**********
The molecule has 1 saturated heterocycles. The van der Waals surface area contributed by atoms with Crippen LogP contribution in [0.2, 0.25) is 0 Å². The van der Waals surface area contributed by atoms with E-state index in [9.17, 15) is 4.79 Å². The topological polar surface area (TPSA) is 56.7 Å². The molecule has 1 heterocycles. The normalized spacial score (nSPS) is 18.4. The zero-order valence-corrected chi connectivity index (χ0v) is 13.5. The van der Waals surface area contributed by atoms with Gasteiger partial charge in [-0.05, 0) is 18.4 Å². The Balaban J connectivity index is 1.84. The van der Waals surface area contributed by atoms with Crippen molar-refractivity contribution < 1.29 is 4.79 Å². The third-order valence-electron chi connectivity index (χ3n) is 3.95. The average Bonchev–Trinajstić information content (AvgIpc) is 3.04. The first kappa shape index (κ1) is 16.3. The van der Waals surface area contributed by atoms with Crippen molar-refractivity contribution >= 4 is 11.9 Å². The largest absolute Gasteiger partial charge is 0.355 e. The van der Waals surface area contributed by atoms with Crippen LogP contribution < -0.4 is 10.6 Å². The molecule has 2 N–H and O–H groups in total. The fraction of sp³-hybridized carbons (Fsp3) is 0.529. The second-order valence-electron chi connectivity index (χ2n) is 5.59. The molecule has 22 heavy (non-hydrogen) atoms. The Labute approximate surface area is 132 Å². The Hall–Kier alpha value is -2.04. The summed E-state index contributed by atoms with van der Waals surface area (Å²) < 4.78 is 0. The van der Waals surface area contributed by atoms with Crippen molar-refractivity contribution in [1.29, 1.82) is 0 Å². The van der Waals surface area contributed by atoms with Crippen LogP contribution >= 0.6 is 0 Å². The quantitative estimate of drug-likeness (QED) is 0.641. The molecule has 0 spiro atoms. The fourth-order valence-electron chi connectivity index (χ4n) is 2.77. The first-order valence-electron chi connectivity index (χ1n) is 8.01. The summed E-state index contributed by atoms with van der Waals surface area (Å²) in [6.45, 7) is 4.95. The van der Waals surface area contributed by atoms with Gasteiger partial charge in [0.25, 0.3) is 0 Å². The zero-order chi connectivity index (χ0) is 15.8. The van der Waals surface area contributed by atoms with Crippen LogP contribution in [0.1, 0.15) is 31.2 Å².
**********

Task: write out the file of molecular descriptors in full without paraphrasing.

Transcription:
The molecule has 1 saturated heterocycles. The van der Waals surface area contributed by atoms with Crippen LogP contribution in [0.2, 0.25) is 0 Å². The van der Waals surface area contributed by atoms with E-state index in [9.17, 15) is 4.79 Å². The topological polar surface area (TPSA) is 56.7 Å². The molecule has 1 heterocycles. The normalized spacial score (nSPS) is 18.4. The zero-order valence-corrected chi connectivity index (χ0v) is 13.5. The van der Waals surface area contributed by atoms with Gasteiger partial charge in [-0.05, 0) is 18.4 Å². The Balaban J connectivity index is 1.84. The van der Waals surface area contributed by atoms with Crippen molar-refractivity contribution < 1.29 is 4.79 Å². The third-order valence-electron chi connectivity index (χ3n) is 3.95. The average Bonchev–Trinajstić information content (AvgIpc) is 3.04. The first kappa shape index (κ1) is 16.3. The van der Waals surface area contributed by atoms with Crippen molar-refractivity contribution >= 4 is 11.9 Å². The largest absolute Gasteiger partial charge is 0.355 e. The van der Waals surface area contributed by atoms with Crippen LogP contribution < -0.4 is 10.6 Å². The molecule has 2 N–H and O–H groups in total. The fraction of sp³-hybridized carbons (Fsp3) is 0.529. The second-order valence-electron chi connectivity index (χ2n) is 5.59. The molecule has 22 heavy (non-hydrogen) atoms. The Labute approximate surface area is 132 Å². The Hall–Kier alpha value is -2.04. The summed E-state index contributed by atoms with van der Waals surface area (Å²) < 4.78 is 0. The van der Waals surface area contributed by atoms with Crippen molar-refractivity contribution in [1.29, 1.82) is 0 Å². The van der Waals surface area contributed by atoms with Crippen LogP contribution >= 0.6 is 0 Å². The quantitative estimate of drug-likeness (QED) is 0.641. The molecule has 0 spiro atoms. The fourth-order valence-electron chi connectivity index (χ4n) is 2.77. The first-order valence-electron chi connectivity index (χ1n) is 8.01. The summed E-state index contributed by atoms with van der Waals surface area (Å²) in [6.45, 7) is 4.95. The van der Waals surface area contributed by atoms with Gasteiger partial charge in [0.25, 0.3) is 0 Å². The zero-order chi connectivity index (χ0) is 15.8. The van der Waals surface area contributed by atoms with Crippen LogP contribution in [0.1, 0.15) is 31.2 Å².